Imagine reading the newspapers in late July and early August of 1914: July 28 – Austria declares war on Serbia and Russia begins to mobilize in Serbia’s defence; August 1 – Russia and Germany declare war on each other; August 2 – Germany sends troops into Luxembourg; August 3 – France and Germany declare war and that night Germany invades neutral Belgium; August 4 – Britain declares war on Germany.
And so it began, one of the most devastating wars ever experienced. Would you rush to enlist? Would you fear for your country? Would you flee your home? Would you dig a hole in the garden to store your precious possessions?
In researching for Lies Told in Silence, I spent hours trying to understand the lead up to war including the treaties amongst various nations and enmities that spanned generations. Europe was a complicated place but I knew that I had to figure out who did what in order to write the scenes I had in mind. Here’s an excerpt where Henri Noisette and two friends – Charles Ribot and Maurice Sembat – discuss the possibility of war. Archduke Ferdinand has already been assassinated; Austria is taking action.
Delcassé [French foreign minister] and Viviani [French prime minister] are worried,” he [Henri] said after the three men had raised their glasses in silent salute. “In fact, everyone at the Foreign Ministry is worried about the demands Austria will make of Serbia. I’ve heard talk of them wanting judicial standing in Serbian court proceedings against those responsible for the assassination. There are even rumours of artillery and ammunition being sent to the frontier between Austria-Hungary and Serbia, which suggests that Austria is using this time to prepare for conflict.”
“What about Germany? Will they support Austria?” Maurice inclined his head to acknowledge a bulky man with a florid complexion being seated near their table. “Alain Rivest,” he said in response to Henri’s questioning look. “Adrienne’s cousin.”
“Right. He looked familiar.” Henri cleared his throat. “Apparently, the Kaiser has reassured Berchtold [Austrian Foreign Minister] that they will support Austria whenever necessary.” Henri swirled his wineglass and inhaled then looked off to one side trying to discern a particular scent. “Blackberries,” he said.
The men stopped talking while the waiter served their meals and topped off their wineglasses.
“I understand Russia is backing Serbia,” said Charles.
“Russia has been after a share of the Balkans ever since the Turks withdrew, but Austria keeps them out. I guess the Russians think their best bet is an arrangement with Serbia,” said Henri.
“The Balkans has always been messy. So many tribes and ancient feuds. I need a history book to keep it straight.” As he spoke, Maurice waved his fork in the air.
Charles and Maurice both looked at Henri, waiting for his response.
“It’s a powder keg waiting to blow,” he said. “I’ve seen a consular report on Austria’s economic and political outlook. The report says the demands on Serbia will be severe. Things like dissolution of propagandist societies, repression of nationalism, cooperation with Austrian officials to guard the borders, revision of school curriculum to be more favourable to Austria. Our Foreign Ministry believes Austria wants Serbia to decline so they can instigate military operations.” Henri picked at his food, not the least bit hungry.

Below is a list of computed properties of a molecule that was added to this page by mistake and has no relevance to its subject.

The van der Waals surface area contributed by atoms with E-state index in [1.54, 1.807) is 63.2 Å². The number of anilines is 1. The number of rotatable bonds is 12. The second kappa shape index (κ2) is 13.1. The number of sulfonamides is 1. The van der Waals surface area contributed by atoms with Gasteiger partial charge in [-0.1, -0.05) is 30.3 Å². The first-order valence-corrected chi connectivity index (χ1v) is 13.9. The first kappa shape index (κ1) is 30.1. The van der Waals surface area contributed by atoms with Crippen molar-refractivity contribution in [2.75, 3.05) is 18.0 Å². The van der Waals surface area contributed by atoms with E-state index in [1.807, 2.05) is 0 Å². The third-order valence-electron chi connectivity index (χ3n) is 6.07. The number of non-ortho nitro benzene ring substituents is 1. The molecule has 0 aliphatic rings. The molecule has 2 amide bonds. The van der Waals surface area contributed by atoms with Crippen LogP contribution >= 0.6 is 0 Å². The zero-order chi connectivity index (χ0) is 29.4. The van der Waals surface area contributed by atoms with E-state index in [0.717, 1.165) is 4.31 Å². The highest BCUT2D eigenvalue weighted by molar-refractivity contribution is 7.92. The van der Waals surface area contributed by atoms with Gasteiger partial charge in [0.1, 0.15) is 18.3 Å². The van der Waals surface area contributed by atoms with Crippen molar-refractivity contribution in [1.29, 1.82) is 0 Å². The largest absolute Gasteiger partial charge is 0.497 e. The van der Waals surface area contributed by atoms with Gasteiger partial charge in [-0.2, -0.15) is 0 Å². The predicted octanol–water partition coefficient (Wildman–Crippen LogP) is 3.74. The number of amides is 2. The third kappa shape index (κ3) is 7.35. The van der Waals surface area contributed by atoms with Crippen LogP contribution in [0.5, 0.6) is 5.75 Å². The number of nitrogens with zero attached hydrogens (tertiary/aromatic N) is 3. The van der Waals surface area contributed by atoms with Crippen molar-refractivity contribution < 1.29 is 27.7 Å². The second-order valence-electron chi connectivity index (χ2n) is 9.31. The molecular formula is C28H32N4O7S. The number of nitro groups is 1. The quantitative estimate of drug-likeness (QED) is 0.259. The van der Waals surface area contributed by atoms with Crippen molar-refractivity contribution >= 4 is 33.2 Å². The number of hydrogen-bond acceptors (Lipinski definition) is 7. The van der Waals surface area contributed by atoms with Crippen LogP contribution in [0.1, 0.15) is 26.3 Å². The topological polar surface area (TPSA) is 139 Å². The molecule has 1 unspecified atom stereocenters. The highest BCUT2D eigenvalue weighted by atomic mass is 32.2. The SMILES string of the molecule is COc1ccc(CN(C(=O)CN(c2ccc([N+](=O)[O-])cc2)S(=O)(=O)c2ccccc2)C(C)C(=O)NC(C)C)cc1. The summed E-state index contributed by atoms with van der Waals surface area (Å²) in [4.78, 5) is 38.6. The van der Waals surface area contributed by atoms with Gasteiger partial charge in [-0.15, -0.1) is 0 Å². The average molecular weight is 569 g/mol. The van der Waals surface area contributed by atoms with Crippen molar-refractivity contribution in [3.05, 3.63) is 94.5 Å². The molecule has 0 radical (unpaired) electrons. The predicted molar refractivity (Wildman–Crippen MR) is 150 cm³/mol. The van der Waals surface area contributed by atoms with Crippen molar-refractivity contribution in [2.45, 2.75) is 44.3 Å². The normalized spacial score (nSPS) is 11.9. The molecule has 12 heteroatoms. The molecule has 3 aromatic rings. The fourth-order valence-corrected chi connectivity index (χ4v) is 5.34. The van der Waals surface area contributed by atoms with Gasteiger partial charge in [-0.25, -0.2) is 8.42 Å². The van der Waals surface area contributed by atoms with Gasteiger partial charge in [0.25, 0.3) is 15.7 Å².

In another scene Helene Noisette – the daughter of Henri Noisette – asks her mother to explain how the Archduke’s assassination led to war. Lise is Helene’s mother, Mariele her grandmother and Jean her brother.
Ever since the Austrian declaration of war, Lise had insisted that she be the one to walk into town for the news, as if being the first to know might somehow protect her little family, and now she laid the paper out on the kitchen table for everyone to see. Helene and Mariele had been waiting for her, and Jean had come into the house as soon as he had seen his mother walk through the gate.
“And what about Germany?” Mariele said.
Afraid that her legs might fail her, Lise sank into a kitchen chair. “They’ve invaded Belgium.”
“Belgium?” Mariele said. “But Belgium’s neutral. Germany is violating international convention.”
“I don’t think Germany cares about international convention,” Lise said.
“Can you explain it to me, Maman? How does an assassination in Serbia cause all-out war? I’ve listened but I can’t piece it together,” Helene said, peering at headlines more than two inches high.
Grateful that her daughter had not realized the potential consequences of Germany’s invasion of Belgium—the border of that country less than fifty kilometres from Beaufort—Lise kept her eyes and voice steady. “I know it’s confusing,” she said. “It seems that Austria-Hungary has been trying to dominate Serbia and extend its influence in the Balkans. After the assassination, Austria made all sorts of demands on Serbia. Of course, Serbia wants to protect its sovereignty and therefore used its alliance with Russia to stand up to Austria on a few of their demands. So we have Serbia and Russia united against Austria. Then Austria calls on Germany’s help. They have an alliance too.”
“But what about France?”
“I’m getting to that. Because Russia and France, who are on the eastern and western borders of Germany, have a treaty to support one another, Germany feels threatened. I don’t think Austria expected Russia to come to Serbia’s defence. But when Serbia refused some of Austria’s demands and Austria declared war on Serbia, Russia mobilized against Austria. Then Germany mobilized against Russia. And France had to declare war too.”
As Lise’s explanation unfolded, Helene’s eyes widened and her face paled. “What does Papa think we should do?”
“I don’t know. I’m sure we’ll hear from him soon.
I still find it confusing!